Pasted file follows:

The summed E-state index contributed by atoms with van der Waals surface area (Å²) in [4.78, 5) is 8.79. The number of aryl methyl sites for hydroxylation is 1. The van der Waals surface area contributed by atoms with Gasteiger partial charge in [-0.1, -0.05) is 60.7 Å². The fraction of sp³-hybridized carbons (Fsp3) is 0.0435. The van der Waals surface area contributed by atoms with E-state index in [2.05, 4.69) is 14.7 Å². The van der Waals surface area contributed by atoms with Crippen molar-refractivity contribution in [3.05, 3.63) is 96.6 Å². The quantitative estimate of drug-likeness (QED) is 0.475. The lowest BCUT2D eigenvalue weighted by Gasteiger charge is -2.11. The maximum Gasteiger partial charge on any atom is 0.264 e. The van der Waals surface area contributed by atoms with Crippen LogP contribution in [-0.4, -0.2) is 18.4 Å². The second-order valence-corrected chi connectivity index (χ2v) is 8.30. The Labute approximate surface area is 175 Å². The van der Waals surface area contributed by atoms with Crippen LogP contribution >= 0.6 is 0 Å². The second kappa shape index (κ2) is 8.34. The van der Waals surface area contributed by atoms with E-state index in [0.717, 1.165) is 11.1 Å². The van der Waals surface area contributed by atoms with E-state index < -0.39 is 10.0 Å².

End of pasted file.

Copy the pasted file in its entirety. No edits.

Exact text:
The summed E-state index contributed by atoms with van der Waals surface area (Å²) in [4.78, 5) is 8.79. The number of aryl methyl sites for hydroxylation is 1. The van der Waals surface area contributed by atoms with Gasteiger partial charge in [-0.1, -0.05) is 60.7 Å². The fraction of sp³-hybridized carbons (Fsp3) is 0.0435. The van der Waals surface area contributed by atoms with E-state index in [2.05, 4.69) is 14.7 Å². The van der Waals surface area contributed by atoms with Crippen molar-refractivity contribution in [3.05, 3.63) is 96.6 Å². The quantitative estimate of drug-likeness (QED) is 0.475. The lowest BCUT2D eigenvalue weighted by Gasteiger charge is -2.11. The maximum Gasteiger partial charge on any atom is 0.264 e. The van der Waals surface area contributed by atoms with Crippen LogP contribution in [-0.4, -0.2) is 18.4 Å². The second-order valence-corrected chi connectivity index (χ2v) is 8.30. The Labute approximate surface area is 175 Å². The van der Waals surface area contributed by atoms with Crippen LogP contribution >= 0.6 is 0 Å². The second kappa shape index (κ2) is 8.34. The van der Waals surface area contributed by atoms with E-state index in [0.717, 1.165) is 11.1 Å². The van der Waals surface area contributed by atoms with E-state index < -0.39 is 10.0 Å².